History Main / ArtisticLicenseAwards

4th Sep '17 9:50:54 PM Medinoc
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** ''Film/TropicThunder'' ends with Kirk Lazarus presenting the Oscar for Best Actor, even though that particular award is presented by the previous year's Best ''Actress''. Even when the winner is unavaible, the acting presenters are always of the opposite gender.

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** ''Film/TropicThunder'' ends with Kirk Lazarus presenting the Oscar for Best Actor, even though that particular award is presented by the previous year's Best ''Actress''. [[note]]It says AllThereInTheManual that Kirk's also got this one (presumably for applying his method acting to a female role), which loops back into this trope.[[/note]] Even when the winner is unavaible, the acting presenters are always of the opposite gender.
25th Aug '17 11:17:40 PM scootermark
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* The Iron Cross, being the most iconic Prussian and German military decoration, is frequently used in films and other works of fiction to make the chest of an German officer appear less empty. What many creators of such works are not aware of is that the Iron Cross was only instituted for the duration of four major wars, to wit the [[UsefulNotes/TheNapoleonicWars Wars of Liberation]] (1813-1815), the [[UsefulNotes/FrancoPrussianWar Franco-German War]] (1870-1871), UsefulNotes/WorldWarI (1914-1918) and UsefulNotes/WorldWarTwo (1939-1945), and could not be awarded for service in any of the intervening wars and armed conflicts.[[note]] Officially, the Iron Crosses of 1813, 1870, 1914 and 1939 were considered separate decorations, and they differed in a number of details, especially the last one; the Nazis introduced the entirely new Knight's Cross with its many gradations.[[/note]] When for instance in the British TV series ''Edward VII'' UsefulNotes/OttoVonBismarck is shown wearing an Iron Cross in the 1860s, this is incorrect as Bismarck was too young to have served in the Wars of Liberation and the episodes were set before 1870. Similarly, as ''Film/ThoseMagnificentMenInTheirFlyingMachines'' is set in 1913, Captain Rumpelstoss (Karl Michael Vogler) is obviously too young to have served and been awarded an Iron Cross in the Franco-German War. Another occasional mistake is showing junior and field officers wearing Iron Crosses around their neck pre-1939; up until then the only grade of the Iron Cross to be worn around the neck was the Grand Cross, which was reserved to commanding generals[[note]] in practice this meant commanding at least an army corps [[/note]] for winning a battle or capturing or defending an important fortress.

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* The Iron Cross, being the most iconic Prussian and German military decoration, is frequently used in films and other works of fiction to make the chest of an German officer appear less empty. What many creators of such works are not aware of is that the Iron Cross was only instituted for the duration of four major wars, to wit the [[UsefulNotes/TheNapoleonicWars Wars of Liberation]] (1813-1815), the [[UsefulNotes/FrancoPrussianWar Franco-German War]] (1870-1871), UsefulNotes/WorldWarI (1914-1918) and UsefulNotes/WorldWarTwo (1939-1945), and could not be awarded for service in any of the intervening wars and armed conflicts.[[note]] Officially, the Iron Crosses of 1813, 1870, 1914 and 1939 were considered separate decorations, and they differed in a number of details, especially the last one; the Nazis introduced the entirely new Knight's Cross with its many gradations.[[/note]] [[/note]]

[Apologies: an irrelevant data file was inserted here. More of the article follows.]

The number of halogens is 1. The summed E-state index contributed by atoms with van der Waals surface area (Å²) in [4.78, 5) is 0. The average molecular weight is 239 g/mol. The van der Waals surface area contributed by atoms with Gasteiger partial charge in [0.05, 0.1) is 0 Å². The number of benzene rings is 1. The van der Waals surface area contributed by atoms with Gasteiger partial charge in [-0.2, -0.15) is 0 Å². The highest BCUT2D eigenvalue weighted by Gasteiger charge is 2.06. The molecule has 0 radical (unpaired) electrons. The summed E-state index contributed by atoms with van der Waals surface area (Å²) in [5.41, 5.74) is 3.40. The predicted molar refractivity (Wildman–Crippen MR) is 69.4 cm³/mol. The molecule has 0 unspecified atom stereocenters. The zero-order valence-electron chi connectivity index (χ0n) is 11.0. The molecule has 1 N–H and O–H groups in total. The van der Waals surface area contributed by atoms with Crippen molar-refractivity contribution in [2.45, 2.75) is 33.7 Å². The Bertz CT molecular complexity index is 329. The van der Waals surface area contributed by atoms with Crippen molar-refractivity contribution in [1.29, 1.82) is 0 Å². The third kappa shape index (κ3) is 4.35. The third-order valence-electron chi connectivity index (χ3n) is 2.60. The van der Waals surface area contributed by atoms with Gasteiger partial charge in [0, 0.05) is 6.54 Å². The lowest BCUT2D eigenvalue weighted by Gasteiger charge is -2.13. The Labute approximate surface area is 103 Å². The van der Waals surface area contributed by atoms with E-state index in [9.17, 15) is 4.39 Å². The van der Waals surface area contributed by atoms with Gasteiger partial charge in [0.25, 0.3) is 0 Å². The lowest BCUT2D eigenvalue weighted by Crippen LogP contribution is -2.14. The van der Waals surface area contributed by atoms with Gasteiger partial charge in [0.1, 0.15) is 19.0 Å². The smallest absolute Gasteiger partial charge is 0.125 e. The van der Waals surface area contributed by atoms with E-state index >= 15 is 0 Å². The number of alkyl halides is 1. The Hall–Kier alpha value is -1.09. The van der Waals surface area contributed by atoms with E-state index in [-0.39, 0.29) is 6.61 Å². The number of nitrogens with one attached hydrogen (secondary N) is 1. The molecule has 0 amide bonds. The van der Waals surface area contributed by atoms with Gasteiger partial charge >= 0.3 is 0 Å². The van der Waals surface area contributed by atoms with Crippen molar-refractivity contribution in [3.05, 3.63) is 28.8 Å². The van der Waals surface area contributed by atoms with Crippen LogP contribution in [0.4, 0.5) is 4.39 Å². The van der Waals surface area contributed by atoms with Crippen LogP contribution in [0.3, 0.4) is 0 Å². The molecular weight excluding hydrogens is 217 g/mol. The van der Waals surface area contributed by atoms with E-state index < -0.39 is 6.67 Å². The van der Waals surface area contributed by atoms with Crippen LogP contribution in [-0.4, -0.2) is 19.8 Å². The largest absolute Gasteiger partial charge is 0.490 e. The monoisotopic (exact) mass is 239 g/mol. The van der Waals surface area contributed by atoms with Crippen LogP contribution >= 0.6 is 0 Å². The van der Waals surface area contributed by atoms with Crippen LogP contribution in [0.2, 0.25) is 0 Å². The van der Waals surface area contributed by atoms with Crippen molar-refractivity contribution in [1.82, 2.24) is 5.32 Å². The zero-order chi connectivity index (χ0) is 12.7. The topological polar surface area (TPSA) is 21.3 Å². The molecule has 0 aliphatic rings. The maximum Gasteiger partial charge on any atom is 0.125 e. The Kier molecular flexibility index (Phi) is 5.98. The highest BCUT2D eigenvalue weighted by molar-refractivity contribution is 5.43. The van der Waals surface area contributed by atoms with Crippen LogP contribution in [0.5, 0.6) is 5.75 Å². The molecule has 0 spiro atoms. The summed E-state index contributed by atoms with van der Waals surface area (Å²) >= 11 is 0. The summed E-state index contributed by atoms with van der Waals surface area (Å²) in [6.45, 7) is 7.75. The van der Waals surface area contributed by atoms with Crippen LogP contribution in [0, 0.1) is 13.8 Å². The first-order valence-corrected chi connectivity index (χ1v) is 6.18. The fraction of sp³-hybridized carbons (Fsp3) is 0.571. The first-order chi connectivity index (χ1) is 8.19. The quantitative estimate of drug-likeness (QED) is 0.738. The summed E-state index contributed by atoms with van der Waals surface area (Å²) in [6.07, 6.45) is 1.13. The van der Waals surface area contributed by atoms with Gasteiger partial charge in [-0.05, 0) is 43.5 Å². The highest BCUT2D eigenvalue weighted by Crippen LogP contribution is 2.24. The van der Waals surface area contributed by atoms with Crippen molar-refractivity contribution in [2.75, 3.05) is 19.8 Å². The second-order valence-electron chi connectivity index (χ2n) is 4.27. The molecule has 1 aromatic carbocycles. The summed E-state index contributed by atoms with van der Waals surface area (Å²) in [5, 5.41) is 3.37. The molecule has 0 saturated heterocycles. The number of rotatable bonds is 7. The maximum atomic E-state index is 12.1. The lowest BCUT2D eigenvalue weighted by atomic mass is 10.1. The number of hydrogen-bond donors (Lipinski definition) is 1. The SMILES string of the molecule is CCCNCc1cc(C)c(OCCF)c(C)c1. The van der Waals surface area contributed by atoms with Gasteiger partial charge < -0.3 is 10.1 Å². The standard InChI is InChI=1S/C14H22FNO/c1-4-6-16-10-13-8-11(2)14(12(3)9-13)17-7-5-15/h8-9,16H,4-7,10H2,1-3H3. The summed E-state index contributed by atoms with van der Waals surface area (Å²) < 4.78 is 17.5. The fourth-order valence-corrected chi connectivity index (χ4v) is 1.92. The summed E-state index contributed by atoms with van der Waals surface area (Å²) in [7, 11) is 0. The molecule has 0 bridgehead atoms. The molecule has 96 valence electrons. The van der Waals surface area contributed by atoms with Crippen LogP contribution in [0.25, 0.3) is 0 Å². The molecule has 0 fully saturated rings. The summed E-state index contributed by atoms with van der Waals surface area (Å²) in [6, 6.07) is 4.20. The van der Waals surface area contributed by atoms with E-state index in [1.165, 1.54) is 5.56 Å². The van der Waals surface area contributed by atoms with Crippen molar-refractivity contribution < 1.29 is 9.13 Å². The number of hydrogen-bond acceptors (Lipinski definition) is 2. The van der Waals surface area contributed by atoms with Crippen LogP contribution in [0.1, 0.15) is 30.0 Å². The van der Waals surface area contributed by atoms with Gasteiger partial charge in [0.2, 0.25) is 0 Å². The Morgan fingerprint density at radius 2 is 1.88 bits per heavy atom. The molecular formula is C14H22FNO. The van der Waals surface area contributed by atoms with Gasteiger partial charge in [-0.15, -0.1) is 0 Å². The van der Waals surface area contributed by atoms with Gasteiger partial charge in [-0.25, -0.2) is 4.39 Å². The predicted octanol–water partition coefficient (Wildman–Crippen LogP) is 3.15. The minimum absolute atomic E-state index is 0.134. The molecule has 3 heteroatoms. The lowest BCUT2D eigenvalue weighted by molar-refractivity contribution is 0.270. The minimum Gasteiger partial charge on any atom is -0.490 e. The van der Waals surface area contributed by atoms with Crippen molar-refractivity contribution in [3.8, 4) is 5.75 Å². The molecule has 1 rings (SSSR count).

**
When for instance in the British TV series ''Edward VII'' UsefulNotes/OttoVonBismarck is shown wearing an Iron Cross in the 1860s, this is incorrect as Bismarck was too young to have served in the Wars of Liberation and the episodes were set before 1870. Similarly, as ''Film/ThoseMagnificentMenInTheirFlyingMachines'' is set in 1913, Captain Rumpelstoss (Karl Michael Vogler) is obviously too young to have served and been awarded an Iron Cross in the Franco-German War. Another occasional mistake is showing junior and field officers wearing Iron Crosses around their neck pre-1939; up until then the only grade of the Iron Cross to be worn around the neck was the Grand Cross, which was reserved to commanding generals[[note]] in practice this meant commanding at least an army corps [[/note]] for winning a battle or capturing or defending an important fortress.
25th Aug '17 11:15:49 PM scootermark
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** Somehow [[Recap/DoctorWhoS12E4GenesisOfTheDaleks Nyder]], an official of the planet Skaro, was in possession of one, which seems unlikely. (More accurately, the actor, Peter Miles, was in possession of one, and kept [[http://www.bbc.co.uk/programmes/p00y0c55/p00y0c1x sneaking it onto his costume]] until the producers stopped him.)
29th Jul '17 8:40:50 AM igordebraga
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** ''Film/TropicThunder'' ends with Kirk Lazarus presenting the Oscar for Best Actor, even though that particular award is presented by the previous year's Best ''Actress''.

to:

** ''Film/TropicThunder'' ends with Kirk Lazarus presenting the Oscar for Best Actor, even though that particular award is presented by the previous year's Best ''Actress''. Even when the winner is unavaible, the acting presenters are always of the opposite gender.
17th Jun '17 10:10:15 PM maxwellsilver
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*** In the same movie, Captain Walden is continually referred to as potentially being "the first woman to be awarded the Medal of Honor." The problem being that Captain Mary Edwards Walker, a Union Army surgeon, was the first (and so far only) woman ever awarded the medal, which she earned through her courageous actions during the Battle of Bull Run, July 21, 1861. The scriptwriter later confessed that he had simply assumed that the Medal of Honor recipients were a males-only club [[CriticalResearchFailure without actually looking into]] whether any woman had already been awarded the medal.